In comparison, an honest critique will generally identify both the agreeable and the contentious elements (in the author's opinion).  When it does rely on popular opinion to judge an element, it often explains what the popular opinion is and how a person who does not share the author's belief would not have a problem with that element.  It openly identifies problems that stem from beliefs.  Of course, some honest critiques don't do this because their author isn't bright enough to recognize that there is a belief system difference.  An honest critique attacks the elements of its subject, rather than the subject itself.

Here's the nutshell version:  An honest critique will not leave you with the feeling that there's no use looking into the subject discussed.  Only a fool (or a propagandist) would spend time critiquing something they believed had no value.  When you read something that leaves you with a feeling that its subject isn't worth studying further, be sure to check for the subtle digs and denigrations, and the failure to honor the good intentions of those who support that subject.  For example, try an Internet search on Krugman and Austrian.

Saturday, August 14, 2010

Helpers Who Fear Arrest

"Frustrated by red tape, some officials have been warned they'll be arrested if they take matters into their own hands."
  - Patrik Jonsson, July 1, 2010, in The Christian Science Monitor, regarding Deepwater Horizon cleanup.
 
In my opinion, the best strategy to handle this is PR, but it must contain names.  The same article has Coast Guard Adm. Thad Allen (incident commander) saying "There is nothing standing in the governor's way from utilizing more National Guard troops," and Louisiana Governor Bobby Jindal relaying an instruction from the White House saying "Coast Guard and BP had to authorize individual tasks."  Is Thad Allen unaware of instructions issued by President Barack Obama?  We have the names of these two, and since Allen was directly quoted, but Obama was not even named, and there wasn't any explicit threat, this isn't a very good example of warning officials of arrest if they act responsibly.  Who warned officials of arrest if they take matters into their own hands?  Were any officials brave enough to try anyway?  Were any of them smart enough to do it in a way that helped?  Were they arrested?  If so, what are the names of the agents responsible for arresting them?

Every species swarms, and when they do so, it is generally in the best interest of the species.  The behavior is an evolved response which, evolution has proven, is beneficial.  Humans do it too, though to a lesser degree because they fear each other in addition to Mother Nature.  When that fear of each other is private, it protects the cautious from the crazies who go out and kill each other.  But when that fear is institutionalized with laws and the threat of arrest, it ceases to protect, and merely hinders.

Contrary to the foundation of most of the legislation that attempts to control us, humans are not idiots who blunder around all the time and mess everything up.  Such behavior requires centralized control and limited liability: governments and corporations.  Individuals acting in their own self-interest nearly always trump centralized control when it comes to effective solutions.  For one thing, they provide myriad competing solutions, the best of which are recognized and copied, rather than monolithic solutions that fail catastrophically when they fail.  For another, individuals have a sense of reputation to be maintained.  They have names to protect.  Adam Smith called these effects the "Invisible Hand" because they seem to bring about balance without any centralized control.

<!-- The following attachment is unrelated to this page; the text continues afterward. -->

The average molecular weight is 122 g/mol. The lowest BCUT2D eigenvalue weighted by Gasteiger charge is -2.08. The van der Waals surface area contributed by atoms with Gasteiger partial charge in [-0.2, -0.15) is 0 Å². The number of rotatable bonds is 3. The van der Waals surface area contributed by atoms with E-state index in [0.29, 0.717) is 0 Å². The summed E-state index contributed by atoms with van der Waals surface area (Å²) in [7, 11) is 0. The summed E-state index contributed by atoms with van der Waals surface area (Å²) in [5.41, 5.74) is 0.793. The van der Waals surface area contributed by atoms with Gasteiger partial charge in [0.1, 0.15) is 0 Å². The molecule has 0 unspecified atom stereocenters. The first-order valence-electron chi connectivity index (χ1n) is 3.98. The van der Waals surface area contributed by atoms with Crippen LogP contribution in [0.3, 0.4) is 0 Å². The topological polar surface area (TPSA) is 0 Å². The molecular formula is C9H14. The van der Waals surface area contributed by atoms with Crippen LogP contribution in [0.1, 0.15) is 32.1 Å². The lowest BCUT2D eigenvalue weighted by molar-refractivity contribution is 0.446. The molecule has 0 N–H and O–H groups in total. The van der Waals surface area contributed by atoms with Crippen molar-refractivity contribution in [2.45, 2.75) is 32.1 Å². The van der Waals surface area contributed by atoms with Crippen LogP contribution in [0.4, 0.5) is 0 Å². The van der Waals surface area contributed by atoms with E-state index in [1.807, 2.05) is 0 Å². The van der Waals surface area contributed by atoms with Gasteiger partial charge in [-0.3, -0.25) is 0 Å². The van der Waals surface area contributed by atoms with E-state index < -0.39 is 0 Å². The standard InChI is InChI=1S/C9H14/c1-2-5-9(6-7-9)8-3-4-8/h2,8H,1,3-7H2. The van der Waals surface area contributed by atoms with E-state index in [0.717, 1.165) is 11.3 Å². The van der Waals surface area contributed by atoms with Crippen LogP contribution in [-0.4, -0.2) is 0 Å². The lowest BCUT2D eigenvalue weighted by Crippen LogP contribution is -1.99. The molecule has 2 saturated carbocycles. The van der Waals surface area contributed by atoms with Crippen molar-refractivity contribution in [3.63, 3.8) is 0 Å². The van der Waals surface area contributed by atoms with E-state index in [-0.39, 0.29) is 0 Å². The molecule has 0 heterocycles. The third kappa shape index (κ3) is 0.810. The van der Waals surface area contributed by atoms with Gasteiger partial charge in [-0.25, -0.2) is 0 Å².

So I appeal to Mr. Jonsson and other journalists, officials, and anyone who would like to help in any situation where problems are big: Please name those who show more respect and honor for laws than they do for life.  I must admit a bias against centralized control, and if that rubs you the wrong way, please go be a mindless slave on some other planet.  This one needs real human beings.

Monday, April 19, 2010

The Purvis-Ness club

Next time someone rings your bell or knocks on your door, be prepared.  There's a new club that has decided to "promote the general welfare" of the neighborhood, and this is the story of how the club got started.  You'll want your wallet.

They first decided among the five of them to pay $5/month dues so that they'd have some money to spend on the supplies they needed for their programs.  The first was to interview the neighbors about any recent thefts or vandalism, and for that, they needed some microcassettes.

In time, their membership grew and the money they collected at the beginning of each month was a sizeable sum.  As their income grew, so did their ambitions, and they were soon working on weather-hardened webcams in strategic locations around the neighborhood feeding video into their private surveillance system.  But there was a problem.  Some of the members had not paid dues for a few months, but they still showed up and still insisted on being heard when they had input to the future plans.  One of the issues on which they disagreed with everyone else was the formation of a dues squad.  This was a team of 5 members who would stay on the case of any member who failed to pay his dues on time.

One of their best ideas was the outreach group.  This was an extension of the original idea to interview residents of the neighborhood about recent crime.  The outreach team would knock on neighborhood doors to spread the word about what the club was doing and find out if the neighbors would like to help.  Many of the neighbors, after getting to see some of the positive results of the club's work, were happy to pitch in a few dollars or even sign up to provide a monthly donation and become honorary members.

The trouble started when the outreach group and the dues squad started cooperating.  In time, everyone in the neighborhood was badgered into providing some money every month.